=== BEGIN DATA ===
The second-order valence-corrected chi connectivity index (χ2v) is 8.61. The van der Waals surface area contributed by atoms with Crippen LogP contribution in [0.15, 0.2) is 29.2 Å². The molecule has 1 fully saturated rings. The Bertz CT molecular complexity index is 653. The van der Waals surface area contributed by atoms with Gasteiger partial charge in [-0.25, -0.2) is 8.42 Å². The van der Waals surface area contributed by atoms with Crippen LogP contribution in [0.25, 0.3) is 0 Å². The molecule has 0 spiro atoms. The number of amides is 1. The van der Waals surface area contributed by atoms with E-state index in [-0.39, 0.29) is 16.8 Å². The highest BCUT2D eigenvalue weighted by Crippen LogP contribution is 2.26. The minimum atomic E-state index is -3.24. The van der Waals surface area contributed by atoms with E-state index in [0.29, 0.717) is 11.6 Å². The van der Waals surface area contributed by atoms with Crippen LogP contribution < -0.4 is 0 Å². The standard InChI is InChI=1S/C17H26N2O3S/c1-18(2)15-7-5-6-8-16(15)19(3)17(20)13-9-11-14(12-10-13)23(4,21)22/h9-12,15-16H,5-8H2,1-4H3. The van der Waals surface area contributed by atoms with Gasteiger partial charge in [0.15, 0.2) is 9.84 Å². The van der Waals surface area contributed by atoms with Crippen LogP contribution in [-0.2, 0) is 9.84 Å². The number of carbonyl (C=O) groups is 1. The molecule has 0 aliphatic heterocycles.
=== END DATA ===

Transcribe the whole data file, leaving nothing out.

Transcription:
The second-order valence-corrected chi connectivity index (χ2v) is 8.61. The van der Waals surface area contributed by atoms with Crippen LogP contribution in [0.15, 0.2) is 29.2 Å². The molecule has 1 fully saturated rings. The Bertz CT molecular complexity index is 653. The van der Waals surface area contributed by atoms with Gasteiger partial charge in [-0.25, -0.2) is 8.42 Å². The van der Waals surface area contributed by atoms with Crippen LogP contribution in [0.25, 0.3) is 0 Å². The molecule has 0 spiro atoms. The number of amides is 1. The van der Waals surface area contributed by atoms with E-state index in [-0.39, 0.29) is 16.8 Å². The highest BCUT2D eigenvalue weighted by Crippen LogP contribution is 2.26. The minimum atomic E-state index is -3.24. The van der Waals surface area contributed by atoms with E-state index in [0.29, 0.717) is 11.6 Å². The van der Waals surface area contributed by atoms with Crippen LogP contribution < -0.4 is 0 Å². The standard InChI is InChI=1S/C17H26N2O3S/c1-18(2)15-7-5-6-8-16(15)19(3)17(20)13-9-11-14(12-10-13)23(4,21)22/h9-12,15-16H,5-8H2,1-4H3. The van der Waals surface area contributed by atoms with Gasteiger partial charge in [0.15, 0.2) is 9.84 Å². The van der Waals surface area contributed by atoms with Crippen LogP contribution in [-0.2, 0) is 9.84 Å². The number of carbonyl (C=O) groups is 1. The molecule has 0 aliphatic heterocycles.